Blurred Lines verdict

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  • #20701 Reply
    MichaelL
    Participant

    If the ripoff were a song that had stylistic similarities yet an identity of its own (melody, chord structure, etc) I do feel that it is within the ballpark of okay, whereas the straight out theft of a track such as that is surely a violation. Kind of apples and oranges, IMO.

    Similar to what I said about using a Harmon mute and Miles Davis. The Edge cannot copyright the use of delay on guitars.

    But…if someone did a straight knock-off of “Pride” or the 10 millionth rip of “Clocks” and then their cue was ripped off in a YT video…who’s the thief?

    Can the library writer go after the unauthorized YT use, or could U2 and Coldplay go after them both?

    #20703 Reply
    Desire_Inspires
    Participant

    Marvin Gaye’s estate didn’t sue simply because Marvin’s song was an inspiration for Blurred Lines. They sued because Blurred Lines was a huge success. Songs that don’t generate enough money or notoriety will still be mostly forgotten. This lawsuit is about money, not music.

    #20707 Reply
    MichaelL
    Participant

    They sued because Blurred Lines was a huge success. Songs that don’t generate enough money or notoriety will still be mostly forgotten.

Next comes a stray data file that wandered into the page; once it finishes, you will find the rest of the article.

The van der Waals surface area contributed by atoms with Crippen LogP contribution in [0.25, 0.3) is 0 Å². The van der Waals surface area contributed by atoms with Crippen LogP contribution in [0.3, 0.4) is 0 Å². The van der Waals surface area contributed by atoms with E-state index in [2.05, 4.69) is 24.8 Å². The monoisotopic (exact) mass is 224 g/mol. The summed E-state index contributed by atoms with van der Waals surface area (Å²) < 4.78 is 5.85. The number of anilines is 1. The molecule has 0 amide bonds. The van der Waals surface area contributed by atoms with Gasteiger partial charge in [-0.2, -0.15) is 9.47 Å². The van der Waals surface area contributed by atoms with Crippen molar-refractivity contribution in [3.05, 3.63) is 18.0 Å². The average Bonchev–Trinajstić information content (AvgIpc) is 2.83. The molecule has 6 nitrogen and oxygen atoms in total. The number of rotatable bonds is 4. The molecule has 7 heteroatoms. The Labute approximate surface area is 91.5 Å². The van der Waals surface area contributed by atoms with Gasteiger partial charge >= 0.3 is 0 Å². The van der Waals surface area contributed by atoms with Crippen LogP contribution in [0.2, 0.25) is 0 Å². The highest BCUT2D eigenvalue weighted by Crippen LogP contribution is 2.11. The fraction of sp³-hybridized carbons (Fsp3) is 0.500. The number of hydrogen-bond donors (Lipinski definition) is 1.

Thank you for reinforcing what I said earlier.

    And…if the song hadn’t become a major hit and earned huge amounts of money they wouldn’t have been a target, like every other Marvin Gaye knock-off that didn’t generate a lawsuit.

    šŸ˜‰

    #20708 Reply
    Michael Nickolas
    Participant

    Kind of makes you ask “what’s going on”? šŸ™‚

    #20709 Reply
    woodsdenis
    Participant

    As that old music saying goes “Where there’s a hit there’s a writ”

    #20720 Reply
    woodsdenis
    Participant
    #20721 Reply
    MichaelL
    Participant

    +1

    It’s funny how often estates come out of the woodwork when they smell money.

    He added that “this matter is not finished by any stretch of the imagination

    Good for him! It should be appealed all the way to the US Supreme Court.

    IMHO the verdict is a wrong application of the law.

    #20725 Reply
    Art Munson
    Keymaster

    This getting really silly now.

    Yep, heard that yesterday. Talk about greed!

    It should be appealed all the way to the US Supreme Court.

    I was just saying that to Robin the other day. I could imagine a whole bunch of deep pocketed artists and companies pooling their resources to take this to the Supreme Court.

    Hmmm, maybe the Supreme Court could sue Motown for using the group name “The Supremes”. -:)

    #20814 Reply
    MichaelL
    Participant

    BTW. It’s worth noting that Williams & Thicke sued the Gaye estate first, seeking what is known as a declaratory judgment by the court that “Blurred Lines” did not infringe. They opened the can of worms first!

    Here are some more thoughts in the NY Times

    http://www.nytimes.com/roomfordebate/2015/03/17/robin-thicke-pharrell-williams-and-a-blurry-copyright-law?rref=homepage&module=Ribbon&version=context&region=Header&action=click&contentCollection=Room%20for%20Debate&pgtype=blogs

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